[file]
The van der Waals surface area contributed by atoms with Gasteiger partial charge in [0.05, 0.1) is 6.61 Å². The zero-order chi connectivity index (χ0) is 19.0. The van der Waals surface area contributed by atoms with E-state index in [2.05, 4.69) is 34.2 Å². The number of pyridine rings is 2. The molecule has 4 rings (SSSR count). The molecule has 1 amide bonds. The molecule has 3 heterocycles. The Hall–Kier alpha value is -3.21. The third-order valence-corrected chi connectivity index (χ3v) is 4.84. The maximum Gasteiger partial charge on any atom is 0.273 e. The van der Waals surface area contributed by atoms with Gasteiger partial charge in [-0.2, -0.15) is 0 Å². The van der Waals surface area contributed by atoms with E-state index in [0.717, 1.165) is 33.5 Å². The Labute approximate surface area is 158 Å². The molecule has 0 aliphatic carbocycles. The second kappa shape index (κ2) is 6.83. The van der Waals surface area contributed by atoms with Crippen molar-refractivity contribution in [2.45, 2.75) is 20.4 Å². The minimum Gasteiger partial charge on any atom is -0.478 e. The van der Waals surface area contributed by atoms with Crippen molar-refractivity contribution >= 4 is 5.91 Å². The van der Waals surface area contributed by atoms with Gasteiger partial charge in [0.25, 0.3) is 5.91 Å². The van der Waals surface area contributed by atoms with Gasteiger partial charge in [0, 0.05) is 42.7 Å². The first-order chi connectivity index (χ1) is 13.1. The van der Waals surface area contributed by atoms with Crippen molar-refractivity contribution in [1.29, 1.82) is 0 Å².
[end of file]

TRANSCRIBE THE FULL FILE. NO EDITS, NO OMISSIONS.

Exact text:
The van der Waals surface area contributed by atoms with Gasteiger partial charge in [0.05, 0.1) is 6.61 Å². The zero-order chi connectivity index (χ0) is 19.0. The van der Waals surface area contributed by atoms with E-state index in [2.05, 4.69) is 34.2 Å². The number of pyridine rings is 2. The molecule has 4 rings (SSSR count). The molecule has 1 amide bonds. The molecule has 3 heterocycles. The Hall–Kier alpha value is -3.21. The third-order valence-corrected chi connectivity index (χ3v) is 4.84. The maximum Gasteiger partial charge on any atom is 0.273 e. The van der Waals surface area contributed by atoms with Gasteiger partial charge in [-0.2, -0.15) is 0 Å². The van der Waals surface area contributed by atoms with E-state index in [0.717, 1.165) is 33.5 Å². The Labute approximate surface area is 158 Å². The molecule has 0 aliphatic carbocycles. The second kappa shape index (κ2) is 6.83. The van der Waals surface area contributed by atoms with Crippen molar-refractivity contribution in [2.45, 2.75) is 20.4 Å². The minimum Gasteiger partial charge on any atom is -0.478 e. The van der Waals surface area contributed by atoms with Crippen molar-refractivity contribution >= 4 is 5.91 Å². The van der Waals surface area contributed by atoms with Gasteiger partial charge in [0.25, 0.3) is 5.91 Å². The van der Waals surface area contributed by atoms with Gasteiger partial charge in [0, 0.05) is 42.7 Å². The first-order chi connectivity index (χ1) is 13.1. The van der Waals surface area contributed by atoms with Crippen molar-refractivity contribution in [1.29, 1.82) is 0 Å².